The Paris Wife, by Paula McLain
Captivating and evocative, Paula McLain’s novel The Paris Wife paints a portrait of love and loss during the tempestuous twenties. Alternately horribly maudlin and hopeful, the tale of Hadley, Ernest Hemingway’s first wife, goes far beyond the bounds of the clichéd story of the “starter wife”.
In the notes following the novel, McLain admitted owing much to biographies of Hadley and Hemingway’s own A Moveable Feast when creating her fictional adaptation of Hadley Richardson. Historically, we know the bare bones of the facts: Hadley met Hemingway when she was 29 and he just 20; after a whirlwind courtship, they fell in love, married and moved to Paris. Hemingway’s affair with Pauline Pfeiffer brought an end to the fairy-tale romance and Hadley divorced Hemingway in 1926.
While McLain’s novel does indeed follow the course of history, it goes so much further. Written from the Hadley’s perspective, the simple yet beautifully poetic language seems almost vivid enough that one can taste the champagne and hear the noise of the Parisian streets.
The novel portrays the romance between Hadley and Hemingway not as a doomed tragedy but rather as a development. The emotional depth to which McLain ensnares the reader in the characters allows one to walk side-by-side with the couple through the events of their courtship, marriage, and the Paris years.
Of course, a story about Hemingway and his Paris wife would not be complete without including mention of such notables as Gertrude Stein and Fitzgerald and Zelda.
Through Hadley’s uncomplicated perspective, we can see the beauty of the twenties. We see Paris as a place of artistic inspiration, a place of glittering people and intoxicatingly fast-paced life. We can also see the emotional scars left behind by the war: rather than ignoring the effect of the war in order to create the perfect tale, McLain acknowledges the emotional scars that many bear as a result of WWI.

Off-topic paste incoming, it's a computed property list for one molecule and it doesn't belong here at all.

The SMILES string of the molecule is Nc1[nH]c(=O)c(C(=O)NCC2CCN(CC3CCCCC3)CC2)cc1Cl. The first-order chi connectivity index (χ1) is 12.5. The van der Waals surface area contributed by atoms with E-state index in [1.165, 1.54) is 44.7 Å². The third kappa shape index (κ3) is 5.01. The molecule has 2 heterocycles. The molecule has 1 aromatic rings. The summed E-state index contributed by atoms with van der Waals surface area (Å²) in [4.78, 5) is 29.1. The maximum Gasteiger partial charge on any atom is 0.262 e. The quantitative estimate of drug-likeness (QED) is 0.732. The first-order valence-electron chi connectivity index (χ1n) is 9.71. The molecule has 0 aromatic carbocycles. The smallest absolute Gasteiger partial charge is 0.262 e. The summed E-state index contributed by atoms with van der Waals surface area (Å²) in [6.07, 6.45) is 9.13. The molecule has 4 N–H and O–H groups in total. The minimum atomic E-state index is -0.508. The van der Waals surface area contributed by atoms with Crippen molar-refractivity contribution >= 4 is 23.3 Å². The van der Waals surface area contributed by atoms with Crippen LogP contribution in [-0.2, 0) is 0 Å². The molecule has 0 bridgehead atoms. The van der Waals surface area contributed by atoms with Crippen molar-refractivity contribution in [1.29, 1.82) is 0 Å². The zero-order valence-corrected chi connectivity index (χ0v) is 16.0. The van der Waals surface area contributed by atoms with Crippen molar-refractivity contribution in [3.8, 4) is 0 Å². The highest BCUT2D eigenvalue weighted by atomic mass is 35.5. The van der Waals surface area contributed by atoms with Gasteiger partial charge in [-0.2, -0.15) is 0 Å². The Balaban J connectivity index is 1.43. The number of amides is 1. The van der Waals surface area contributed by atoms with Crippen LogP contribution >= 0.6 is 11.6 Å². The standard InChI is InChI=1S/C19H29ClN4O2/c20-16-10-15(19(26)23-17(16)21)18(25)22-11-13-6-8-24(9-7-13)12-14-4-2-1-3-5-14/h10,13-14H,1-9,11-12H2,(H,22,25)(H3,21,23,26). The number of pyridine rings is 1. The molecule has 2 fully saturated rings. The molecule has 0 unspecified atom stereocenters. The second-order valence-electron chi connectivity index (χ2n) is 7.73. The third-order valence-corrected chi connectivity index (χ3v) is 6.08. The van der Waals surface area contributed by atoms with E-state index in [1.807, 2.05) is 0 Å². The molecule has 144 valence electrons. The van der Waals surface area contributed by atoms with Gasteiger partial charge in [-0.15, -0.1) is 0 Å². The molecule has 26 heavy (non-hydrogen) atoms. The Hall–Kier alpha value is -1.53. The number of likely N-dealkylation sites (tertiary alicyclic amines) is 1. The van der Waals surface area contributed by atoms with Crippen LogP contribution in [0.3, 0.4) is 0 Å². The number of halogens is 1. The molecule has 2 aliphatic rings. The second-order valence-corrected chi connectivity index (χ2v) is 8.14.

We can see the frenzy of the Parisian nights, we can taste the absinthe and champagne as the reckless expatriate attitude prevails, feel the artistic power of so many significant figures of that era. Through emotionally investing the reader in the characters, McLain succeeds in making us cheer for Hadley and Hemingway, even as we know that history tells us their marriage is doomed. It is a testament to McLain’s rich characterisation that we can both sympathise with and understand Hadley’s unwavering compassion and support of Hemingway, even as he slowly begins to unravel the threads of their marriage. Throughout it all, one can’t ever quite bring oneself to truly hate Hemingway for his infidelity, for his weakness that he covers with the excuse of artistry, for his inherent selfishness. Hemingway becomes a tragic figure, someone who garners pity for his blindness when it comes to realising what a good thing he had in Hadley.
McLain’s novel gives us insight into the world of the twenties. We travel with Hadley along her journey of discovering her position of wife, lover, mother, muse and “Paris wife”. The novel successfully allows us to travel backwards in time to the enchantingly fascinating world of Paris in the twenties.
The Paris Wife is published by Virago on 1st May 2012.